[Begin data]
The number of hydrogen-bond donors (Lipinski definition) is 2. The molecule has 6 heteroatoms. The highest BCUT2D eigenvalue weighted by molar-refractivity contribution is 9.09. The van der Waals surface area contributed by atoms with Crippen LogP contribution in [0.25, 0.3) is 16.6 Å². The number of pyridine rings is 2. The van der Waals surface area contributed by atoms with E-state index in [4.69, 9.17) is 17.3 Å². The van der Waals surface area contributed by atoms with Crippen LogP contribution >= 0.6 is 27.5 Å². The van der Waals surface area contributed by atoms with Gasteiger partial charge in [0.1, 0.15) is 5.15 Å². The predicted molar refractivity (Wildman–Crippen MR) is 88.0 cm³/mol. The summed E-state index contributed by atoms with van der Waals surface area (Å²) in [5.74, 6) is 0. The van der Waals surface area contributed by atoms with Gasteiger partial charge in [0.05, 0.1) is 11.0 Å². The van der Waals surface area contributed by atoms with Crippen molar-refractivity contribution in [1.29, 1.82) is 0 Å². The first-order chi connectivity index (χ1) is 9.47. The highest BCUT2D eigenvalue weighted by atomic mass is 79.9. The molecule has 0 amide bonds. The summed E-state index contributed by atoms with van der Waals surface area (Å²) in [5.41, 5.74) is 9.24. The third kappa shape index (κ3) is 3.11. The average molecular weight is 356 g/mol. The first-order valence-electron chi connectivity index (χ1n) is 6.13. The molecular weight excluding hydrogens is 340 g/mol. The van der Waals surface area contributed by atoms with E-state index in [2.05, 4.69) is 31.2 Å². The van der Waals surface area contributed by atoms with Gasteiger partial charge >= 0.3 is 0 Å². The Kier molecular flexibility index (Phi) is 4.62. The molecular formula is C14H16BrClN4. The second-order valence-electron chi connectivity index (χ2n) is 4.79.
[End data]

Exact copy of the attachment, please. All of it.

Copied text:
The number of hydrogen-bond donors (Lipinski definition) is 2. The molecule has 6 heteroatoms. The highest BCUT2D eigenvalue weighted by molar-refractivity contribution is 9.09. The van der Waals surface area contributed by atoms with Crippen LogP contribution in [0.25, 0.3) is 16.6 Å². The number of pyridine rings is 2. The van der Waals surface area contributed by atoms with E-state index in [4.69, 9.17) is 17.3 Å². The van der Waals surface area contributed by atoms with Crippen LogP contribution >= 0.6 is 27.5 Å². The van der Waals surface area contributed by atoms with Gasteiger partial charge in [0.1, 0.15) is 5.15 Å². The predicted molar refractivity (Wildman–Crippen MR) is 88.0 cm³/mol. The summed E-state index contributed by atoms with van der Waals surface area (Å²) in [5.74, 6) is 0. The van der Waals surface area contributed by atoms with Gasteiger partial charge in [0.05, 0.1) is 11.0 Å². The van der Waals surface area contributed by atoms with Crippen molar-refractivity contribution in [1.29, 1.82) is 0 Å². The first-order chi connectivity index (χ1) is 9.47. The highest BCUT2D eigenvalue weighted by atomic mass is 79.9. The molecule has 0 amide bonds. The summed E-state index contributed by atoms with van der Waals surface area (Å²) in [5.41, 5.74) is 9.24. The third kappa shape index (κ3) is 3.11. The average molecular weight is 356 g/mol. The first-order valence-electron chi connectivity index (χ1n) is 6.13. The molecular weight excluding hydrogens is 340 g/mol. The van der Waals surface area contributed by atoms with E-state index in [2.05, 4.69) is 31.2 Å². The van der Waals surface area contributed by atoms with Gasteiger partial charge >= 0.3 is 0 Å². The Kier molecular flexibility index (Phi) is 4.62. The molecular formula is C14H16BrClN4. The second-order valence-electron chi connectivity index (χ2n) is 4.79.